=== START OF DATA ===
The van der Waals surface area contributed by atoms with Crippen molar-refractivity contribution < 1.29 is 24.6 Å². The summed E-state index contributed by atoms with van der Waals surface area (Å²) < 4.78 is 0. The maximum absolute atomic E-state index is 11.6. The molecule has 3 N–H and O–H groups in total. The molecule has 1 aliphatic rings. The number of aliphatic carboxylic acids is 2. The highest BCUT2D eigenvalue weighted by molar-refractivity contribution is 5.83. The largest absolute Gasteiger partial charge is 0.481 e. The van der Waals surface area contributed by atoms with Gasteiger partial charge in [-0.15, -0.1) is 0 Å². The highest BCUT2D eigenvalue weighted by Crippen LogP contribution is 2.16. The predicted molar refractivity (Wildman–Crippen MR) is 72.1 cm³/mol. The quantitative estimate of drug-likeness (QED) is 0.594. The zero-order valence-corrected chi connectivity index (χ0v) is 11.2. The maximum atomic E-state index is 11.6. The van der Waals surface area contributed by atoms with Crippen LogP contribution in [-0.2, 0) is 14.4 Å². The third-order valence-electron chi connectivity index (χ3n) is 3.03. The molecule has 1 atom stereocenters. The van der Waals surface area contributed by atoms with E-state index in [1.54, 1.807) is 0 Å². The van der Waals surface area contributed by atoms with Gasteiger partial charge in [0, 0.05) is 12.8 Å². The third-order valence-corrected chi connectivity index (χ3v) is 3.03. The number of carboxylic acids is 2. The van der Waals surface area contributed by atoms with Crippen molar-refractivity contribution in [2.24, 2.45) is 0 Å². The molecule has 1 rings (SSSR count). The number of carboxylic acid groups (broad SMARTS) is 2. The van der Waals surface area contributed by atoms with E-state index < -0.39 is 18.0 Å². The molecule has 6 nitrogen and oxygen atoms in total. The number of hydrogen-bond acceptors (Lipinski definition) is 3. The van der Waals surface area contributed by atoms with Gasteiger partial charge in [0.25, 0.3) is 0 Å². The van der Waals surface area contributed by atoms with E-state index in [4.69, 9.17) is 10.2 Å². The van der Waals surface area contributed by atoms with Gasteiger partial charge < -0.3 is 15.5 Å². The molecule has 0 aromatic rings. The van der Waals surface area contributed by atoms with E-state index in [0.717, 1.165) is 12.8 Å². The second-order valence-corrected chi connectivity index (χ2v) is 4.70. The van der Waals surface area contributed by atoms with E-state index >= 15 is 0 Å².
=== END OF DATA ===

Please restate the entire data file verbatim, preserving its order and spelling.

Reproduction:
The van der Waals surface area contributed by atoms with Crippen molar-refractivity contribution < 1.29 is 24.6 Å². The summed E-state index contributed by atoms with van der Waals surface area (Å²) < 4.78 is 0. The maximum absolute atomic E-state index is 11.6. The molecule has 3 N–H and O–H groups in total. The molecule has 1 aliphatic rings. The number of aliphatic carboxylic acids is 2. The highest BCUT2D eigenvalue weighted by molar-refractivity contribution is 5.83. The largest absolute Gasteiger partial charge is 0.481 e. The van der Waals surface area contributed by atoms with Gasteiger partial charge in [-0.15, -0.1) is 0 Å². The highest BCUT2D eigenvalue weighted by Crippen LogP contribution is 2.16. The predicted molar refractivity (Wildman–Crippen MR) is 72.1 cm³/mol. The quantitative estimate of drug-likeness (QED) is 0.594. The zero-order valence-corrected chi connectivity index (χ0v) is 11.2. The maximum atomic E-state index is 11.6. The van der Waals surface area contributed by atoms with Crippen LogP contribution in [-0.2, 0) is 14.4 Å². The third-order valence-electron chi connectivity index (χ3n) is 3.03. The molecule has 1 atom stereocenters. The van der Waals surface area contributed by atoms with E-state index in [1.54, 1.807) is 0 Å². The van der Waals surface area contributed by atoms with Gasteiger partial charge in [0, 0.05) is 12.8 Å². The third-order valence-corrected chi connectivity index (χ3v) is 3.03. The number of carboxylic acids is 2. The van der Waals surface area contributed by atoms with Crippen molar-refractivity contribution in [2.24, 2.45) is 0 Å². The molecule has 1 rings (SSSR count). The number of carboxylic acid groups (broad SMARTS) is 2. The van der Waals surface area contributed by atoms with E-state index < -0.39 is 18.0 Å². The molecule has 6 nitrogen and oxygen atoms in total. The number of hydrogen-bond acceptors (Lipinski definition) is 3. The van der Waals surface area contributed by atoms with Gasteiger partial charge in [0.25, 0.3) is 0 Å². The van der Waals surface area contributed by atoms with E-state index in [4.69, 9.17) is 10.2 Å². The van der Waals surface area contributed by atoms with Gasteiger partial charge < -0.3 is 15.5 Å². The molecule has 0 aromatic rings. The van der Waals surface area contributed by atoms with E-state index in [0.717, 1.165) is 12.8 Å². The second-order valence-corrected chi connectivity index (χ2v) is 4.70. The van der Waals surface area contributed by atoms with E-state index >= 15 is 0 Å².